Monterey Bay may be brimming with wildlife now, but that wasn’t always the case. Today, southern sea otters, also known as California sea otters are some of the most easily seen marine mammals in the bay. I’ve spotted sea otters along the Monterey Bay Coastal Recreation Trail from Cannery Row to Old Fisherman’s Wharf, while on the Elkhorn Slough Safari boat tour in Moss Landing, and from the Monterey Bay Aquarium’s ocean-view deck. It is hard to believe that these charismatic creatures were almost exterminated for their luxurious fur.

Sea Otter in Moss Landing

Sea Otter in Moss Landing
By Agunther (Own work) [CC BY 3.0], via Wikimedia Commons


In the 1700s, fur traders began killing sea otters for their valuable pelts.  It is estimated that the population of southern sea otters numbered 16,000 before the commercial fur trade began. By the 1900s, sea otters were nearly extinct. Luckily, steps were taken to protect the plummeting population. The “International Fur Seal Treaty, which banned the hunting of sea otters and fur seals,” was signed in 1911. By the 1930s, most people thought that southern sea otters had been completely wiped out by the fur trade. However, in 1938, a group of 50 sea otters was “discovered” near the Bixby Bridge in Big Sur, California. The small group thrived–from those survivors, the population today is approximately 3,000–and expanded their range, eventually reaching Monterey Bay.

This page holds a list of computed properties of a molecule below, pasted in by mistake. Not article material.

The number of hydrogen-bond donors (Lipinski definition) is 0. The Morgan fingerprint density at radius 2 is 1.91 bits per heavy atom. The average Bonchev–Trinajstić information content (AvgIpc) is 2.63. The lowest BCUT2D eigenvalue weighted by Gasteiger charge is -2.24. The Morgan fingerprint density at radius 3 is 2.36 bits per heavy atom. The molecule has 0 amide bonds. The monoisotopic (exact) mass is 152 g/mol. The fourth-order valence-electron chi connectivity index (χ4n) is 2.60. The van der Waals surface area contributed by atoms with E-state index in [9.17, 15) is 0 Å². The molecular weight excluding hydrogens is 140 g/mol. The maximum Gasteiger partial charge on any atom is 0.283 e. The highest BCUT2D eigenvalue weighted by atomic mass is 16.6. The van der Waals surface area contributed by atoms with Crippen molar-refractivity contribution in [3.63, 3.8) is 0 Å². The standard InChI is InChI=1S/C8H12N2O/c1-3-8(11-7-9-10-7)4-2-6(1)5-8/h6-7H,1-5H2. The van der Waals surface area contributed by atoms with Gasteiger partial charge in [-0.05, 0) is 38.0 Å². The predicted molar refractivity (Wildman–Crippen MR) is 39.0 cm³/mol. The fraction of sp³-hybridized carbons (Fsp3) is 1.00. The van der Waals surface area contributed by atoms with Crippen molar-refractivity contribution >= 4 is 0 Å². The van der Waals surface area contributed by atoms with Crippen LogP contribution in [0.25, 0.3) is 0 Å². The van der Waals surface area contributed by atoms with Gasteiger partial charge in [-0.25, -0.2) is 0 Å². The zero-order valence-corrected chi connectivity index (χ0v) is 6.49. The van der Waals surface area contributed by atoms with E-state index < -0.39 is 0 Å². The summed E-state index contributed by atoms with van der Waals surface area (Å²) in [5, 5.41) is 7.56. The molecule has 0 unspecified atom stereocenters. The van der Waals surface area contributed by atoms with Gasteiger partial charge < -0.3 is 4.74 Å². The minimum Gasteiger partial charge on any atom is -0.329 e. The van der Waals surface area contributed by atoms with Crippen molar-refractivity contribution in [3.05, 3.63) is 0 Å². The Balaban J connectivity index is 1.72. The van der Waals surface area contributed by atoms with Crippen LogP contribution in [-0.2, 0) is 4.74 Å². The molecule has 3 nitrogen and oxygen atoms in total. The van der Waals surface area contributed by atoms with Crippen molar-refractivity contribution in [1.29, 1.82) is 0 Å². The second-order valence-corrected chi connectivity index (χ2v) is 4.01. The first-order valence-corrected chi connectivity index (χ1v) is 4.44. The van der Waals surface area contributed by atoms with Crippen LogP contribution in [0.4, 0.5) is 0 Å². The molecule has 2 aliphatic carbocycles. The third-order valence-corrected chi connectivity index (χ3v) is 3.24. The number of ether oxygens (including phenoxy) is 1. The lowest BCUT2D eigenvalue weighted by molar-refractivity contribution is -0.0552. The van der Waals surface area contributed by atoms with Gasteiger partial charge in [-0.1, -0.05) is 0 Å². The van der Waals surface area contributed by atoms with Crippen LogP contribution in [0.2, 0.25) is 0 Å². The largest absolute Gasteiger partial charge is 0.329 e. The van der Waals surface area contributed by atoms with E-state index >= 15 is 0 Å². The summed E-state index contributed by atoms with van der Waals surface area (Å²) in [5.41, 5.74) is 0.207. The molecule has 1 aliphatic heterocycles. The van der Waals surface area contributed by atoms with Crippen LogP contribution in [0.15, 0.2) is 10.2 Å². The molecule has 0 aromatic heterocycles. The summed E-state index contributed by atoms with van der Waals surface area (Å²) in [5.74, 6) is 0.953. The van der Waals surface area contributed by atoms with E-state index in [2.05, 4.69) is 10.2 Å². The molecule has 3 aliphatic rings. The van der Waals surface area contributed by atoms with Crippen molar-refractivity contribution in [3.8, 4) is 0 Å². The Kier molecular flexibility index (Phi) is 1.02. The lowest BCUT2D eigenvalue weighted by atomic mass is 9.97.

Sea otters weren’t the only animals exploited and they aren’t the only ones that have returned to the bay. Whales were heavily hunted for commercial purposes and sardines were overfished by the fish canning industry. Pollution and overharvesting caused the sardine population in Monterey Bay to collapse after World War II. The disappearance of sardines from Monterey Bay brought financial disaster to Cannery Row, the canning street made famous by author John Steinbeck. The loss was an early lesson for the community about the consequences of depleting the bay’s resources. So after decades of pollution and overfishing, how did the bay recover? Monterey Bay is healthier today than it was 50 years ago because of the efforts of environmentalists, politicians, and scientists—including Dr. Julia Platt.